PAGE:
Trump Says He Didn’t Bring Up Alleged Taliban Bounties On US Soldiers In Call With Putin


Anders Hagstrom White House Correspondent
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President Donald Trump said in a Wednesday interview with Axios that he did not bring up in a phone call with Russian President Vladimir Putin reports that Russia offered bounties to the Taliban for killing U.S. and coalition forces.

Trump spoke July 23 with Putin, but has since deflected when asked specifically what the two discussed. He has now confirmed to Axios he did not bring up the issue. Many U.S. politicians heavily criticized Russia when the intelligence community reported the bounties. Trump, however, remains skeptical.

“That was a phone call to discuss other things,” he said. “And, frankly, that’s an issue that many people said was fake news.”

Trump went on to say the report – which was reportedly included in his daily briefing in February – had never reached his desk. He has also reportedly spoken with Putin eight times since receiving the initial briefing.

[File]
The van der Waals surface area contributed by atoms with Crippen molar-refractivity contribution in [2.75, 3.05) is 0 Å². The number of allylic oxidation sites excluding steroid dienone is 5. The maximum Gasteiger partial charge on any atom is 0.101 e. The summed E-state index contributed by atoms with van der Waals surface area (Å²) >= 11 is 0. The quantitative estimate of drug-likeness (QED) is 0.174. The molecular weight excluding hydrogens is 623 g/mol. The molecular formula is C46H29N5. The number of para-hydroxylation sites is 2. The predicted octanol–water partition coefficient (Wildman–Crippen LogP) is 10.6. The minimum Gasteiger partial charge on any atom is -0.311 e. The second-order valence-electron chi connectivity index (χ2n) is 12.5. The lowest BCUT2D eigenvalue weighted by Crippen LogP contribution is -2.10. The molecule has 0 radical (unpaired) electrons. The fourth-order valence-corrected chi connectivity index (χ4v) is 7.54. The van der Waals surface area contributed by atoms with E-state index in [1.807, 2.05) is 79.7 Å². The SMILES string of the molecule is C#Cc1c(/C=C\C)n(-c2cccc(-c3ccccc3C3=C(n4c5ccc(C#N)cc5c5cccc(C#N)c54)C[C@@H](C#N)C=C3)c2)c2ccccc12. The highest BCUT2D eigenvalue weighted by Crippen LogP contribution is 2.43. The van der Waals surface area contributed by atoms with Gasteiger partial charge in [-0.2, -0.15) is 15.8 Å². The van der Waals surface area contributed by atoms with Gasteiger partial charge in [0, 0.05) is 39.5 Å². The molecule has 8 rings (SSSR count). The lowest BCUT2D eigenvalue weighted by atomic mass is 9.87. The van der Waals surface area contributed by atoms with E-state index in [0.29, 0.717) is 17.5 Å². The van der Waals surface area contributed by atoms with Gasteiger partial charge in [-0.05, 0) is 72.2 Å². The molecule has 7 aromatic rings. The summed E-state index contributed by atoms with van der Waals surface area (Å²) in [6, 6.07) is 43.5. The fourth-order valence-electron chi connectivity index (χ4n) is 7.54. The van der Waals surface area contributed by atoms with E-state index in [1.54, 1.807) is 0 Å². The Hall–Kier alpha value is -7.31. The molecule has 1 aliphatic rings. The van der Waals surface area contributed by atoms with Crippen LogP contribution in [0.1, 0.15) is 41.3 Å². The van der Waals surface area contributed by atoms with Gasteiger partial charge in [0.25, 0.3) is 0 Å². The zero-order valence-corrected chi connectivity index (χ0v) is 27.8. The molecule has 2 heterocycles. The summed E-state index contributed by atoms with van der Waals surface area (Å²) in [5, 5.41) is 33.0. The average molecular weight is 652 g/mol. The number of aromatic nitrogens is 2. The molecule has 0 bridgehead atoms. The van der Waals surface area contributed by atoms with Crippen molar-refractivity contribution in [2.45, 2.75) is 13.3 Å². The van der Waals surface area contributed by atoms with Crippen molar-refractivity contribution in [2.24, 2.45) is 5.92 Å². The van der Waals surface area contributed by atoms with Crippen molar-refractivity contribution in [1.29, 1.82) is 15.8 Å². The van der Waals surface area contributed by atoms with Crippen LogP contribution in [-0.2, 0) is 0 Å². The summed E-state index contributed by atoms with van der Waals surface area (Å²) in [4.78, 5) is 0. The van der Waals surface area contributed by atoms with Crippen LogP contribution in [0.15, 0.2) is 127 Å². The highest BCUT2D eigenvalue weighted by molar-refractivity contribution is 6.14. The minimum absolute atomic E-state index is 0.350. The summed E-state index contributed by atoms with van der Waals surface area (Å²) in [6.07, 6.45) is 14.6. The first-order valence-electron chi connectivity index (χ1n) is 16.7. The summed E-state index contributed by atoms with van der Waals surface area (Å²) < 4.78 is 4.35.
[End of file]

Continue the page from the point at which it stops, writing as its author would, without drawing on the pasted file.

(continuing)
Initial press reports about the alleged bounty program suggested the intelligence was far more definitive, but it now seems the intelligence community did not reach full confirmation. (RELATED: With Follow-Up Report, NYT Subtly Undercuts Russia-Taliban Bounty Story)

At least one top U.S. military official has expressed skepticism over whether the alleged bounties had any tangible effect on the Taliban’s actions.

“I found it very worrisome, I just didn’t find that there was a causative link there,” Gen. Kenneth F. McKenzie, Jr., one of the highest-ranking U.S. generals overseeing operations in the Middle East, said July 8. “You see a lot of indicators, many of them are troubling many of them you act on. But, but in this case there just there wasn’t enough there. I sent the intelligence guys back to continue to dig on it, and I believe they’re continuing to dig right now, but I just didn’t see enough there to tell me that the circuit was closed in that regard.”

Trump said he spoke to Putin instead about the issue of nuclear proliferation, which he argues is a more important issue than global warming.